A further reason to doubt the game of telephone analogy involves the nature of transmission itself: oral versus textual. Oral transmission, at least in the version of the game of telephone, seems to have a lack of control (i.e. someone later in the chain cannot access the message at an earlier stage) whereas by the very nature of copying manuscripts such control and access would be possible. It is not unlikely that the original manuscript, if not the earliest of them, was available to later scribes copying its contents. This allows an access to earlier manuscripts, which allowed scribes to double check their own copies if they needed to.
Finally, unlike the game of game of telephone, largely deemed a lighthearted game for children, the scribes of New Testament/Gospel manuscripts were serious about their task. It is not unlikely that they (most of them at least) would have attempted to be accurate as a result, and as such, one might wonder at the applicability of the game of telephone analogy.
Also important to note is that no textual critic believes the New Testament/Gospel manuscripts to be error free. Like any other ancient set of manuscripts, they possess certain, often minor, transmissional errors. These include, but may not be limited to, occasionally miscopied numbers, incorrect spelling of names, or garbled copying of words, and so on. These are often innocent mistakes on behalf of a scribe likely due to a lapse in concentration or because of something else (i.e. poor lighting). According to Ehrman,
“of all the hundreds of thousands of textual changes found among our manuscripts, most of them are completely insignificant, immaterial, of no real importance for any-thing other than showing that scribes could not spell or keep focused any better than the rest of us” (1).
Although Ehrman notes the insignificance of these textual changes one might be concerned with his claim of “hundreds of thousands” of these changes. Are our manuscripts so error ridden? What might strike one as a surprise, however, is that the more textual changes one has in the manuscripts the better, simply because it means textual critics have more manuscripts in number to work with in order to reconstruct the original message. The fewer the manuscripts the fewer changes; the greater number of manuscripts the more changes. The latter scenario is preferable because the rule of thumb is the more manuscripts to work with the merrier. Wallace writes similarly: “The vast majority of them are quite inconsequential. And less than 1 percent of all textual variants both affect the meaning of that verse (though none affects a core doctrine) and have some plausibility of authenticity” (2). If Wallace’s 1% figure is to be believed, it would claim that one is able to trust 99% of what she finds in the gospels as representative of the original manuscript. This is not impossible, but other textual critics have posited a slightly lower statistic often ranging from around 96 to 98%. Either way, it’s usually in the high 90s range.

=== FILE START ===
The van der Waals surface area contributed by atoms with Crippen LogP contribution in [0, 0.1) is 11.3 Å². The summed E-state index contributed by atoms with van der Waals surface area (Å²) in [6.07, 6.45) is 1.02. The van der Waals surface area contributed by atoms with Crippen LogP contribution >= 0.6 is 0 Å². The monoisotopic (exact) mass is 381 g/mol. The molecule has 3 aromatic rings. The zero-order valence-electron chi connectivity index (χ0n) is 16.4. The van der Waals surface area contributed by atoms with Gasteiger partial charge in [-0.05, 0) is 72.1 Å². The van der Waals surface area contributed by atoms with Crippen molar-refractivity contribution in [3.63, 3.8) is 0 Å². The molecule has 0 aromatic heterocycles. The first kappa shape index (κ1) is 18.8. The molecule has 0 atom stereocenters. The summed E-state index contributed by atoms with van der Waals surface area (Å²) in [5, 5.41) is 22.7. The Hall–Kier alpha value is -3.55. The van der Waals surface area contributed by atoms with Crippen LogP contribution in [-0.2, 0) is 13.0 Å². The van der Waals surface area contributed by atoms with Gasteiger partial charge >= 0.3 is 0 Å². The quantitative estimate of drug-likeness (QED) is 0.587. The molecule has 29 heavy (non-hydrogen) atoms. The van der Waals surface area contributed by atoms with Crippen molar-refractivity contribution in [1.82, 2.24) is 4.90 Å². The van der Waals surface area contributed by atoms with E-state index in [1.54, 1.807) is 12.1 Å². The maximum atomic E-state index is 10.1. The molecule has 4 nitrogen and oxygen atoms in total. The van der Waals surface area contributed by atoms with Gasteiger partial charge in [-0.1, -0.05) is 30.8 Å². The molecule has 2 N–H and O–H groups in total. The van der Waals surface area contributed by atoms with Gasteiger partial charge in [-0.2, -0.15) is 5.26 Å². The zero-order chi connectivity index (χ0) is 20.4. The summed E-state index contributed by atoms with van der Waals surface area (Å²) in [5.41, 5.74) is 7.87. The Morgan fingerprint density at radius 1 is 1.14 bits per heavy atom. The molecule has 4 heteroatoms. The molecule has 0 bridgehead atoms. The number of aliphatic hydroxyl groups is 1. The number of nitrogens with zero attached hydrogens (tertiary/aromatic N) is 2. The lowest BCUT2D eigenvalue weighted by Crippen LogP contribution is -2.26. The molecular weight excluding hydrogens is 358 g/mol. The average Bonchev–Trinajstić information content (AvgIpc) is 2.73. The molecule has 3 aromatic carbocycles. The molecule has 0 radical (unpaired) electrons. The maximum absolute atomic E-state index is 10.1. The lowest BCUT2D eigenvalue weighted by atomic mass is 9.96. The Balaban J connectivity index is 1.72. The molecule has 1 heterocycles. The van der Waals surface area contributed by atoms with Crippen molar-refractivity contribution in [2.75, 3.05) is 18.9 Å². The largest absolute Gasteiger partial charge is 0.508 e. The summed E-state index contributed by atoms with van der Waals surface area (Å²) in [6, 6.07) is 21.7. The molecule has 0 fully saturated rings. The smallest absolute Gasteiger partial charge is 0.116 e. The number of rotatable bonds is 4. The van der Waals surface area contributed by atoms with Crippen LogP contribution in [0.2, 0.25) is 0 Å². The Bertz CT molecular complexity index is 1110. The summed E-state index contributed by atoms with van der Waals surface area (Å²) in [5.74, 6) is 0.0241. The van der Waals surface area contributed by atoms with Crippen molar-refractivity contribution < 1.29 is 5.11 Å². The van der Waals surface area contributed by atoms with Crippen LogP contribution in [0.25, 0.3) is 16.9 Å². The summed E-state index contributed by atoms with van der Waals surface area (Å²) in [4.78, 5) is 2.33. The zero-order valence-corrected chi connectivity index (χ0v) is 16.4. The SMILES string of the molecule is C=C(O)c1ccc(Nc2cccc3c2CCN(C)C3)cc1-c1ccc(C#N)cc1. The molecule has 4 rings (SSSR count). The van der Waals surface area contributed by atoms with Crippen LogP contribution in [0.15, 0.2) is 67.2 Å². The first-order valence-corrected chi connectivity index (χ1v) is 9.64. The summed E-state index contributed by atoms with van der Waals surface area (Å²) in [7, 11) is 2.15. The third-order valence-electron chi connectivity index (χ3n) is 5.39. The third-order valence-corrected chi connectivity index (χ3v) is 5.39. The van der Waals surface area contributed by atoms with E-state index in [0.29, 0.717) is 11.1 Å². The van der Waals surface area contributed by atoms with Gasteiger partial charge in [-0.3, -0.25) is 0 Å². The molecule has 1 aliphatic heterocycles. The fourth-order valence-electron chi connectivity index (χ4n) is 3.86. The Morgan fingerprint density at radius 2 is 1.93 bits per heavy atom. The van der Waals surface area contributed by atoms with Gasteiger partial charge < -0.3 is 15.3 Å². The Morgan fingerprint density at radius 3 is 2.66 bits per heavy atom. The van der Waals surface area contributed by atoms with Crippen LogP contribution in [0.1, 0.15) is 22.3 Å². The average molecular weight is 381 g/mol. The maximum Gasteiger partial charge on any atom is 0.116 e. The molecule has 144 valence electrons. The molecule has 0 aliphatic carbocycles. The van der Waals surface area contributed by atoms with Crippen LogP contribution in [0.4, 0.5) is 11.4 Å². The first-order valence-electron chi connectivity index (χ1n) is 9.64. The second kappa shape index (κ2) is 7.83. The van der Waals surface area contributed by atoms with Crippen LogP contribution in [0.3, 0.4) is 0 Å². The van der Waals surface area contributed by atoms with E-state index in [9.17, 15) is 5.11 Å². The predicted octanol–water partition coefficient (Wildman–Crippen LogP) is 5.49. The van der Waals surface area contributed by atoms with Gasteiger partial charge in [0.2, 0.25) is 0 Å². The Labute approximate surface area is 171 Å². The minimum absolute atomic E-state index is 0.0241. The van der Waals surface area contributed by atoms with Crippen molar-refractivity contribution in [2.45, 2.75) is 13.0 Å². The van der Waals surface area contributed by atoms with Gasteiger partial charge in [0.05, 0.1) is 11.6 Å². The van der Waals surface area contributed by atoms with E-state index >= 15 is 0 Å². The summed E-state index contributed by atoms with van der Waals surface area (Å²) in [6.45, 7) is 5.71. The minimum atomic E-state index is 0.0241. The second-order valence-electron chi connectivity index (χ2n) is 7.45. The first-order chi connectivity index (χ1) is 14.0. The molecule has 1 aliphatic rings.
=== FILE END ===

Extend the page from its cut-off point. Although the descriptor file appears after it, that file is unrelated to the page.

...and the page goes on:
That one can reason to this fairly strong conclusion is because of the sheer number of manuscript copies textual critics have to work with, which allows them to contrast and compare, and therefore catch transmissional changes, errors, and distortions whenever they occur. It seems then that the transmission of the New Testament/Gospel manuscripts are quite reliable, and that this position is warranted in the absence of a reasonable doubt. As noted, no-one claims the process to be perfect, but the claim is that it is reliable enough to allow readers of the gospels to be fairly certain that what they holds in their hands are very close to what the original gospel authors would have written.
1. Ehrman, B. 2005. Misquoting Jesus. p. 208.
2. Wallace, D. 2010. Dethroning Jesus: Exposing Popular Culture’s Quest to Unseat the Biblical Christ. p. 71.